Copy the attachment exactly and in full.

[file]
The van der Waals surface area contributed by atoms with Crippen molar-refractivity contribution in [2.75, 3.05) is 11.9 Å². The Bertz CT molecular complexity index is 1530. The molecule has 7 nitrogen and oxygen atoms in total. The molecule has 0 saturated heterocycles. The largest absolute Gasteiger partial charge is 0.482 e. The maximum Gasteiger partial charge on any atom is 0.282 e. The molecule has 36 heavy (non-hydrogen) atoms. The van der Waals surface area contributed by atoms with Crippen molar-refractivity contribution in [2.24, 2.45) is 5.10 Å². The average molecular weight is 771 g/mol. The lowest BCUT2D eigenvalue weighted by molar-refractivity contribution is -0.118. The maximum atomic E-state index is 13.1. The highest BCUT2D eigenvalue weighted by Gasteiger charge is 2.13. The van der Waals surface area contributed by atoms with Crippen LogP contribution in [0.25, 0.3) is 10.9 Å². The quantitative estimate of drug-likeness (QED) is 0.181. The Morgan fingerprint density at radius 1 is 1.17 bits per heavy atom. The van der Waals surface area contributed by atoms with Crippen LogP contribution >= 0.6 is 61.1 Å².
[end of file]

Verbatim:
The van der Waals surface area contributed by atoms with Crippen molar-refractivity contribution in [2.75, 3.05) is 11.9 Å². The Bertz CT molecular complexity index is 1530. The molecule has 7 nitrogen and oxygen atoms in total. The molecule has 0 saturated heterocycles. The largest absolute Gasteiger partial charge is 0.482 e. The maximum Gasteiger partial charge on any atom is 0.282 e. The molecule has 36 heavy (non-hydrogen) atoms. The van der Waals surface area contributed by atoms with Crippen molar-refractivity contribution in [2.24, 2.45) is 5.10 Å². The average molecular weight is 771 g/mol. The lowest BCUT2D eigenvalue weighted by molar-refractivity contribution is -0.118. The maximum atomic E-state index is 13.1. The highest BCUT2D eigenvalue weighted by Gasteiger charge is 2.13. The van der Waals surface area contributed by atoms with Crippen LogP contribution in [0.25, 0.3) is 10.9 Å². The quantitative estimate of drug-likeness (QED) is 0.181. The Morgan fingerprint density at radius 1 is 1.17 bits per heavy atom. The van der Waals surface area contributed by atoms with Crippen LogP contribution >= 0.6 is 61.1 Å².